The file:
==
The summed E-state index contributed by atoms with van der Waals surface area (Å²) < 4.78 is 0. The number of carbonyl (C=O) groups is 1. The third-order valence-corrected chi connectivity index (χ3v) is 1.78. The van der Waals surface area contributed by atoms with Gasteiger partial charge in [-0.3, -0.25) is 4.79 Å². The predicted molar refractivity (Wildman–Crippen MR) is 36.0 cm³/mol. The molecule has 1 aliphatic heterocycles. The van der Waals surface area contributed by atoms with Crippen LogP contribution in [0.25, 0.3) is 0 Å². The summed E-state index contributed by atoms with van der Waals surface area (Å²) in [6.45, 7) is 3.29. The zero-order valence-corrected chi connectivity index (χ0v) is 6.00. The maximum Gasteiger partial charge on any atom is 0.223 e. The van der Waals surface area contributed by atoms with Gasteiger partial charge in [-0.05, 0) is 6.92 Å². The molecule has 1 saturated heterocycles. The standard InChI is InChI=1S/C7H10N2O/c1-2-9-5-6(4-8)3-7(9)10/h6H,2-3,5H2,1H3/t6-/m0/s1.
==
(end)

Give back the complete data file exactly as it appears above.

The summed E-state index contributed by atoms with van der Waals surface area (Å²) < 4.78 is 0. The number of carbonyl (C=O) groups is 1. The third-order valence-corrected chi connectivity index (χ3v) is 1.78. The van der Waals surface area contributed by atoms with Gasteiger partial charge in [-0.3, -0.25) is 4.79 Å². The predicted molar refractivity (Wildman–Crippen MR) is 36.0 cm³/mol. The molecule has 1 aliphatic heterocycles. The van der Waals surface area contributed by atoms with Crippen LogP contribution in [0.25, 0.3) is 0 Å². The summed E-state index contributed by atoms with van der Waals surface area (Å²) in [6.45, 7) is 3.29. The zero-order valence-corrected chi connectivity index (χ0v) is 6.00. The maximum Gasteiger partial charge on any atom is 0.223 e. The van der Waals surface area contributed by atoms with Gasteiger partial charge in [-0.05, 0) is 6.92 Å². The molecule has 1 saturated heterocycles. The standard InChI is InChI=1S/C7H10N2O/c1-2-9-5-6(4-8)3-7(9)10/h6H,2-3,5H2,1H3/t6-/m0/s1.